“When you no longer have [your rank] and you’re trying to figure out who you are, there’s imposter syndrome. Am I capable? Am I confident enough? Is this where I’m supposed to be?”
After retiring from the Army, Olivia worked on a government contract with a National Geospatial-Intelligence agency before launching her own company providing public relations, brand management, and social media management services.
“I was a communicator in the Army so transitioning to that in the civilian sector was easy, but that transition is not easy for everybody. If you were a tanker, there’s no tank position in the civilian sector. So the hardest part of my transition was definitely identity loss and imposter syndrome. Overcoming imposter syndrome is an ongoing challenge. It’s a daily thing, a lot of affirmations. It’s your friends, your loved ones. It’s looking at yourself in the mirror, and it’s also overcoming your own individual goals. Sometimes you just have to remind yourself that you can do it. It’s shutting off that noise in your head because you are the one that puts the most pressure on yourself. Really no one else. It’s learning to quiet that noise.”
Being the light
Hearing about her experiences, it’s clear that one thing Olivia has never lacked is courage.
“As scary as it is, just getting on-stage in a two-piece swimsuit, I have learned confidence in ways I could not have imagined. I still think deployment is not as scary, as crazy as that sounds, sometimes, as getting on that stage.”
When asked how her Army experience feeds her entrepreneurial journey, Olivia shared, “As a United States Army Officer you learn to put the mission first. Integrity, duty, selfless service, focus, drive—and that all slides right into business. Is it easy to create a business? Sure. But is it hard to drive that business? Absolutely.”
To other veterans considering starting a business, Olivia encourages building your network, your connections, your community—while you’re still in service. And once you’ve exited, tap fellow veteran entrepreneurs for advice. “Your network is your net worth,” she emphasizes. The people Olivia surrounded herself with post-Army became a crucial, positive force, encouraging her to bet on herself and build Olivia Nunn Communications.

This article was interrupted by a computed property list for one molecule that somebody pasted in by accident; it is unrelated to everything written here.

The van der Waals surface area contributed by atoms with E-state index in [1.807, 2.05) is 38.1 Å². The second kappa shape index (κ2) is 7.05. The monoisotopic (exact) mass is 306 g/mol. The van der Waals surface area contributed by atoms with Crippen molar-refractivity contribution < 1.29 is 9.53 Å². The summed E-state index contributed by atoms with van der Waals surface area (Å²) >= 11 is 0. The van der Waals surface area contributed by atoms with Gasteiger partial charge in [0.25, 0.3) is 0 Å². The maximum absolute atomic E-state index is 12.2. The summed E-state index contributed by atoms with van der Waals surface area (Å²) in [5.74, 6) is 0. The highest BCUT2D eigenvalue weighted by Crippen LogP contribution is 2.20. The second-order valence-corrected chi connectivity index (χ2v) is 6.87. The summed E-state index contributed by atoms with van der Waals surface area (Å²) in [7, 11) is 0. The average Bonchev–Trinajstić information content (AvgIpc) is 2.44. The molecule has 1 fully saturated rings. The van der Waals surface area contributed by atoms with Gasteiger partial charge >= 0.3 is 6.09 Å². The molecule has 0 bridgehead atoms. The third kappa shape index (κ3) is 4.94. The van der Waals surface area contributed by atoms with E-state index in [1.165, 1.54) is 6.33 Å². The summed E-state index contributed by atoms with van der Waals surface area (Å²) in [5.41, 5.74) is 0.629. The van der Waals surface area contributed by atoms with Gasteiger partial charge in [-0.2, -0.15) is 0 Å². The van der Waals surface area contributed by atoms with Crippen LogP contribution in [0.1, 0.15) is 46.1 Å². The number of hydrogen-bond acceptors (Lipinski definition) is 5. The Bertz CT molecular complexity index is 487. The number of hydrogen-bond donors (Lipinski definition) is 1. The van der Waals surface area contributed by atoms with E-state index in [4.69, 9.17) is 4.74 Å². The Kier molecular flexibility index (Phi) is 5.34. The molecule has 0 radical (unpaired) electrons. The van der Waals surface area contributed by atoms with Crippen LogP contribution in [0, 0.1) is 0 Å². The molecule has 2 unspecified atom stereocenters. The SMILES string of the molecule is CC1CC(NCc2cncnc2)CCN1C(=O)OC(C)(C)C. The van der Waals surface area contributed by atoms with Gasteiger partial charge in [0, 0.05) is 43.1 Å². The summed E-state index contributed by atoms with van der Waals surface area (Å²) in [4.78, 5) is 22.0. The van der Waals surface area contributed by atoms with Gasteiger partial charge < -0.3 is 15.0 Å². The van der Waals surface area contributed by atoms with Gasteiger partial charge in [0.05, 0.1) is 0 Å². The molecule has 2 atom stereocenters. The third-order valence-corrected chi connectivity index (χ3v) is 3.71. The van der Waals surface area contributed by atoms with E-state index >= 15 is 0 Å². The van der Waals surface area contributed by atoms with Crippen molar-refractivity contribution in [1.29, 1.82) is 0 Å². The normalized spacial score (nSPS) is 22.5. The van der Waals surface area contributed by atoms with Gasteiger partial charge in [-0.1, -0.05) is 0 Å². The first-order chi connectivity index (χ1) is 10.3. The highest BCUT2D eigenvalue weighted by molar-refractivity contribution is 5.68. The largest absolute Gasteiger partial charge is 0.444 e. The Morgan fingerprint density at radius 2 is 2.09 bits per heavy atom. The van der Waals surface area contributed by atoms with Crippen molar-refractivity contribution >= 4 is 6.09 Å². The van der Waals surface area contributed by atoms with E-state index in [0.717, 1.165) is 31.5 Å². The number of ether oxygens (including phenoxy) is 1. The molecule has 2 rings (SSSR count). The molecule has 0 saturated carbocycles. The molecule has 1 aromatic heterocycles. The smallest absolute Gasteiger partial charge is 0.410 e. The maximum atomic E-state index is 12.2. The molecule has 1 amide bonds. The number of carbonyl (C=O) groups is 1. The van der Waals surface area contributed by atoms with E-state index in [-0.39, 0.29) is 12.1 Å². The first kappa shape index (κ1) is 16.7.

Outside of her client work, Olivia is shining light on a massive problem. Suicide currently claims 44 active duty military lives every day. A number that’s hard to see and even harder to ignore once you’re aware of what’s at stake. While sharing her story is never easy, Olivia knows all too well what’s at stake, and that her story is part of something bigger.
“I believe that when I share my story, it gives breath for somebody else to have courage to share theirs. I’ve detailed my story in multiple podcasts, I share any chance I get because truly, we are not going to get anywhere in driving soldier suicide down to zero unless we are open and we talk about it. As vulnerable as it makes me, I truly believe sharing our stories is the only way to effectively create positive change for our community.”
To anyone struggling with mental health, active duty in the military or otherwise, Olivia invites you to reach out to her directly: [email protected]